As published in The County Times (countytimes.somd.com)
By Ronald N. Guy Jr.
The pivot point is hard to identify. Sometime in my thirties, I suppose. It was undeniable by my forties. The timing matters little. What is consequential, is that the 180-degree
about-face is complete. A new
perspective – on time, moments, relationships and experiences - has been revealed. It’s better in some ways, worse in
others. Calling it a win or a loss would
be far too definitive, too black or white.
It just is - something not to judge, but to observe, acknowledge and,
Life begins without a past. The present is mildly interesting. The future holds all allure. From our first memories, we can’t wait for
time to pass - its slow, plodding nature a constant frustration. I can’t wait until my birthday or when I’m in
the next grade. I can’t wait to
shave. I can’t wait for high school,
until I drive, until I can vote, until I can drink, until I don’t have to live
in this house with my old, irritating, out-of-touch parents! After that - freedom. I’ll get a degree and bounce around a few jobs
until I find one befitting my talent and value.
Along the way I’ll pick up a significant other. We’ll move into successively more luxurious
abodes. Maybe we’ll have a kid or
two. Maybe not. We’ll definitely have a dog. Ah, the future. Can’t wait.
Just need time to move!
These are the things we tell ourselves – the eagerness
and ignorance of youth.
Then at some point, as years have rolled by and
several of these milestones have passed, you take Ferris Bueller’s advice and stop
to look around – the aforementioned pivot.
The road ahead is hopefully still full of grand plans – good friend, fun
times, travel…life. But behind you are
many cherished, once-in-a-lifetime experiences.
And it all…went…so…fast. It
happened, slipped through your fingers and resides now in memory and
pictures. How has it been 25 years since
I graduated from college? Has it really
been 15 years since I’ve been living here?
Hair is growing out of my ears now?
Who in the hell is that aged face in the mirror?
These are the things we ponder – the wisdom of middle
age hinting at the beauty and fragility of life.
Which brings us, awkwardly but inevitably (as “Views”
do), to sports. Legends are struggling
and time is more enemy than friend. Alex
Ovechkin, who is pursuing Wayne Gretzky’s all-time goals scored record, will do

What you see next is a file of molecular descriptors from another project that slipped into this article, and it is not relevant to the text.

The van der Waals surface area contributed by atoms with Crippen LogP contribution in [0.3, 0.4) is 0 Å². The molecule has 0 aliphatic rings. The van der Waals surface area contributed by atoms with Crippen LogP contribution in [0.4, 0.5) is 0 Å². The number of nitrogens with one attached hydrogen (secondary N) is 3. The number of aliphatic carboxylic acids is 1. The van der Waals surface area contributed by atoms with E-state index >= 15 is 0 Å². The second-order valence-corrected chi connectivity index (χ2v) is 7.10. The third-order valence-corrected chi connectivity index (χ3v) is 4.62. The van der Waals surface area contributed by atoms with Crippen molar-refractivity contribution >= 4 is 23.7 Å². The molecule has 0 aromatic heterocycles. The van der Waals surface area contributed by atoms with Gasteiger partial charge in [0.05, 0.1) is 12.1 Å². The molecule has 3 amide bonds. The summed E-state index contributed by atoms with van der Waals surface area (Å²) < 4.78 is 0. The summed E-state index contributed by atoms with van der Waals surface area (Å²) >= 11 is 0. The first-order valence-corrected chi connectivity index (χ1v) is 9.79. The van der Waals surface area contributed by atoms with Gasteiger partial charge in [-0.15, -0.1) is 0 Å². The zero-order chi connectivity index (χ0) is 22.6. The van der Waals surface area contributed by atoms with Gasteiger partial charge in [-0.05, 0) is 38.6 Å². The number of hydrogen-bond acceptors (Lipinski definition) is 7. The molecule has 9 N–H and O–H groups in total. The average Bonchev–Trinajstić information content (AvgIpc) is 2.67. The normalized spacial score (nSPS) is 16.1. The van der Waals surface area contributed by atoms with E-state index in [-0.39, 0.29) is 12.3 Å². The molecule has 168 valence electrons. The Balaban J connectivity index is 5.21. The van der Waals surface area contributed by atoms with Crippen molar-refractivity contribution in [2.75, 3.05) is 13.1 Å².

so on a declining Capitals team that is no longer a Stanley Cup contender. LeBron James is stuck on an awful Lakers team
as he chases Kareem Abdul Jabbar’s NBA scoring record. Aaron Rodgers, who compelled Green Bay to
fork over a $150M extension in the offseason, is playing the worst football of
his career, a scenario unlikely to improve at his age (38). Then there’s Tom Brady. Dude is having a bad year. His very public marriage is now a very public
divorce. He’s lost millions in the
cryptocurrency meltdown. And his struggling
Buccaneers team shows no signs of authoring a storybook ending to his
Few tears will or should be shed for these four
legends. But it’s amazing how quickly
things slip away. Remember: Ovechkin won
a Cup in 2018, James won his fourth NBA title in 2020, Brady won his seventh
Super Bowl in 2021 and Rodgers was NFL MVP last year.
If the world has reminded us of anything in the past few years, it is the fragility of everything – even world health and democracy in the United States, two things easily taken for granted. Acknowledging that anything could change, that guarantees don’t exist, is both sobering and empowering. At its best, the mindfulness uncertainty creates - that life is more leaf dancing in the breeze than impregnable structure affixed to a firm foundation - sharpens the appreciation of any present experience. Or as better said by the cartoonist Bil Keane: “Yesterday’s the past, tomorrow’s the future, but today is a gift. That’s what it’s called the present.” Good advice anytime, but particularly as we embark on the holiday season, a most special time of year.